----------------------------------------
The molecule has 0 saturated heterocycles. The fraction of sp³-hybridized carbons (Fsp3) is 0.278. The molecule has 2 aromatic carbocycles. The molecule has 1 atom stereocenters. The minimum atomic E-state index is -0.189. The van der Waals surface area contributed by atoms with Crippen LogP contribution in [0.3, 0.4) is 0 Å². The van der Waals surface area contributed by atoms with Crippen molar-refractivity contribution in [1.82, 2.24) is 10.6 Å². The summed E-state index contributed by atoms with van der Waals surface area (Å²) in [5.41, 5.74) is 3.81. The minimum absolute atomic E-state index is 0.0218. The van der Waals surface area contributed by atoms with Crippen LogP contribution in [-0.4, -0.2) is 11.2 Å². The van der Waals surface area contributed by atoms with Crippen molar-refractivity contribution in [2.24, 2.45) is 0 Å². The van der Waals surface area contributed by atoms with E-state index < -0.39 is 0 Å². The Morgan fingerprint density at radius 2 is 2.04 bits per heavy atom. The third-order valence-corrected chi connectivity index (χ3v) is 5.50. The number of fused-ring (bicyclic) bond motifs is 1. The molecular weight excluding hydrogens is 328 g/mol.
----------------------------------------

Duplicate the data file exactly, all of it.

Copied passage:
The molecule has 0 saturated heterocycles. The fraction of sp³-hybridized carbons (Fsp3) is 0.278. The molecule has 2 aromatic carbocycles. The molecule has 1 atom stereocenters. The minimum atomic E-state index is -0.189. The van der Waals surface area contributed by atoms with Crippen LogP contribution in [0.3, 0.4) is 0 Å². The van der Waals surface area contributed by atoms with Crippen molar-refractivity contribution in [1.82, 2.24) is 10.6 Å². The summed E-state index contributed by atoms with van der Waals surface area (Å²) in [5.41, 5.74) is 3.81. The minimum absolute atomic E-state index is 0.0218. The van der Waals surface area contributed by atoms with Crippen LogP contribution in [-0.4, -0.2) is 11.2 Å². The van der Waals surface area contributed by atoms with Crippen molar-refractivity contribution in [2.24, 2.45) is 0 Å². The van der Waals surface area contributed by atoms with E-state index < -0.39 is 0 Å². The Morgan fingerprint density at radius 2 is 2.04 bits per heavy atom. The third-order valence-corrected chi connectivity index (χ3v) is 5.50. The number of fused-ring (bicyclic) bond motifs is 1. The molecular weight excluding hydrogens is 328 g/mol.